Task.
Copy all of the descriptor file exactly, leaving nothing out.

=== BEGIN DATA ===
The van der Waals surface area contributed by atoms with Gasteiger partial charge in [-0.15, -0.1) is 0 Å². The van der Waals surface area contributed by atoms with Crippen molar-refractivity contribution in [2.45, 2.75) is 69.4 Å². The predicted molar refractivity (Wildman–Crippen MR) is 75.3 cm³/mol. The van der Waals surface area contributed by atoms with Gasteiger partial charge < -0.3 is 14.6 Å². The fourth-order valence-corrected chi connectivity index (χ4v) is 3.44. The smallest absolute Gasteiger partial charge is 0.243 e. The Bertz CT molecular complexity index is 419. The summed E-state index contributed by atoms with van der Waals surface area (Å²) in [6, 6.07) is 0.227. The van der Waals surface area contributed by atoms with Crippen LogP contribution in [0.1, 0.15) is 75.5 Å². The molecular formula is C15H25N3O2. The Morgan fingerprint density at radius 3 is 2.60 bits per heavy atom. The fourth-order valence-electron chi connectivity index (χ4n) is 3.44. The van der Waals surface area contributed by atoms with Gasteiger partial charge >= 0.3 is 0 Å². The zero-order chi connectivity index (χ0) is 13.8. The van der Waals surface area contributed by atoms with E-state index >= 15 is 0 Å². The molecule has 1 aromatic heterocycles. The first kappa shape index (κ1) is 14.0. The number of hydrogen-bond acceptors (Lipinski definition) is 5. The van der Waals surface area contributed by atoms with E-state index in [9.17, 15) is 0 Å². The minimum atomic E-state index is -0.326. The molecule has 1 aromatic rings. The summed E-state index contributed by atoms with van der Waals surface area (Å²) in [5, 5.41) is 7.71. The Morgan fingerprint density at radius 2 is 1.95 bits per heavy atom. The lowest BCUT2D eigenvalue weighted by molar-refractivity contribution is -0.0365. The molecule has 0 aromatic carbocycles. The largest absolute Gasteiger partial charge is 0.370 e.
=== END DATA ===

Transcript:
The van der Waals surface area contributed by atoms with Gasteiger partial charge in [-0.15, -0.1) is 0 Å². The van der Waals surface area contributed by atoms with Crippen molar-refractivity contribution in [2.45, 2.75) is 69.4 Å². The predicted molar refractivity (Wildman–Crippen MR) is 75.3 cm³/mol. The van der Waals surface area contributed by atoms with Gasteiger partial charge < -0.3 is 14.6 Å². The fourth-order valence-corrected chi connectivity index (χ4v) is 3.44. The smallest absolute Gasteiger partial charge is 0.243 e. The Bertz CT molecular complexity index is 419. The summed E-state index contributed by atoms with van der Waals surface area (Å²) in [6, 6.07) is 0.227. The van der Waals surface area contributed by atoms with Crippen LogP contribution in [0.1, 0.15) is 75.5 Å². The molecular formula is C15H25N3O2. The Morgan fingerprint density at radius 3 is 2.60 bits per heavy atom. The fourth-order valence-electron chi connectivity index (χ4n) is 3.44. The van der Waals surface area contributed by atoms with Gasteiger partial charge >= 0.3 is 0 Å². The zero-order chi connectivity index (χ0) is 13.8. The van der Waals surface area contributed by atoms with E-state index >= 15 is 0 Å². The molecule has 1 aromatic heterocycles. The first kappa shape index (κ1) is 14.0. The number of hydrogen-bond acceptors (Lipinski definition) is 5. The van der Waals surface area contributed by atoms with E-state index in [9.17, 15) is 0 Å². The minimum atomic E-state index is -0.326. The molecule has 1 aromatic rings. The summed E-state index contributed by atoms with van der Waals surface area (Å²) in [5, 5.41) is 7.71. The Morgan fingerprint density at radius 2 is 1.95 bits per heavy atom. The lowest BCUT2D eigenvalue weighted by molar-refractivity contribution is -0.0365. The molecule has 0 aromatic carbocycles. The largest absolute Gasteiger partial charge is 0.370 e.